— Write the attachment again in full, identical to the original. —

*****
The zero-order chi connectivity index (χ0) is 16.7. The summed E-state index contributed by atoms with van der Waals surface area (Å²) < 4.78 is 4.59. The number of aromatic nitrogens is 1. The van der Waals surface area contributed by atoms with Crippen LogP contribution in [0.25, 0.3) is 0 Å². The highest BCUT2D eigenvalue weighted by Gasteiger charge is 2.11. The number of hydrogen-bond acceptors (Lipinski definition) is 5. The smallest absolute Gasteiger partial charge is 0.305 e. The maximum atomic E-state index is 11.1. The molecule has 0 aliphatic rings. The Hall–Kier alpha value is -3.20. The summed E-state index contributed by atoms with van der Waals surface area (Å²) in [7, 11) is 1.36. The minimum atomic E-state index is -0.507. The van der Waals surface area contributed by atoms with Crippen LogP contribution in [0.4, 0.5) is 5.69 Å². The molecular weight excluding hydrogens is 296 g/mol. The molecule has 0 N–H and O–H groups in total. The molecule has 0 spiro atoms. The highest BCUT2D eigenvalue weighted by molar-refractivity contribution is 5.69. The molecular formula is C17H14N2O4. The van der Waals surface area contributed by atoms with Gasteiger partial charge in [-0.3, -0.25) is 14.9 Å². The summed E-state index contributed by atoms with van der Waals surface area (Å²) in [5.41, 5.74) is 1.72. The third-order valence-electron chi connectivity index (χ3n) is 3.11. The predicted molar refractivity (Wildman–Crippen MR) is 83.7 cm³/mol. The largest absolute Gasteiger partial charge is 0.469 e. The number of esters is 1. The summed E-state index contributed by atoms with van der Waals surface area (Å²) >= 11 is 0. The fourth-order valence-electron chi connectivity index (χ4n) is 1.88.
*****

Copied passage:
The zero-order chi connectivity index (χ0) is 16.7. The summed E-state index contributed by atoms with van der Waals surface area (Å²) < 4.78 is 4.59. The number of aromatic nitrogens is 1. The van der Waals surface area contributed by atoms with Crippen LogP contribution in [0.25, 0.3) is 0 Å². The highest BCUT2D eigenvalue weighted by Gasteiger charge is 2.11. The number of hydrogen-bond acceptors (Lipinski definition) is 5. The smallest absolute Gasteiger partial charge is 0.305 e. The maximum atomic E-state index is 11.1. The molecule has 0 aliphatic rings. The Hall–Kier alpha value is -3.20. The summed E-state index contributed by atoms with van der Waals surface area (Å²) in [7, 11) is 1.36. The minimum atomic E-state index is -0.507. The van der Waals surface area contributed by atoms with Crippen LogP contribution in [0.4, 0.5) is 5.69 Å². The molecular weight excluding hydrogens is 296 g/mol. The molecule has 0 N–H and O–H groups in total. The molecule has 0 spiro atoms. The highest BCUT2D eigenvalue weighted by molar-refractivity contribution is 5.69. The molecular formula is C17H14N2O4. The van der Waals surface area contributed by atoms with Gasteiger partial charge in [-0.3, -0.25) is 14.9 Å². The summed E-state index contributed by atoms with van der Waals surface area (Å²) in [5.41, 5.74) is 1.72. The third-order valence-electron chi connectivity index (χ3n) is 3.11. The predicted molar refractivity (Wildman–Crippen MR) is 83.7 cm³/mol. The largest absolute Gasteiger partial charge is 0.469 e. The number of esters is 1. The summed E-state index contributed by atoms with van der Waals surface area (Å²) >= 11 is 0. The fourth-order valence-electron chi connectivity index (χ4n) is 1.88.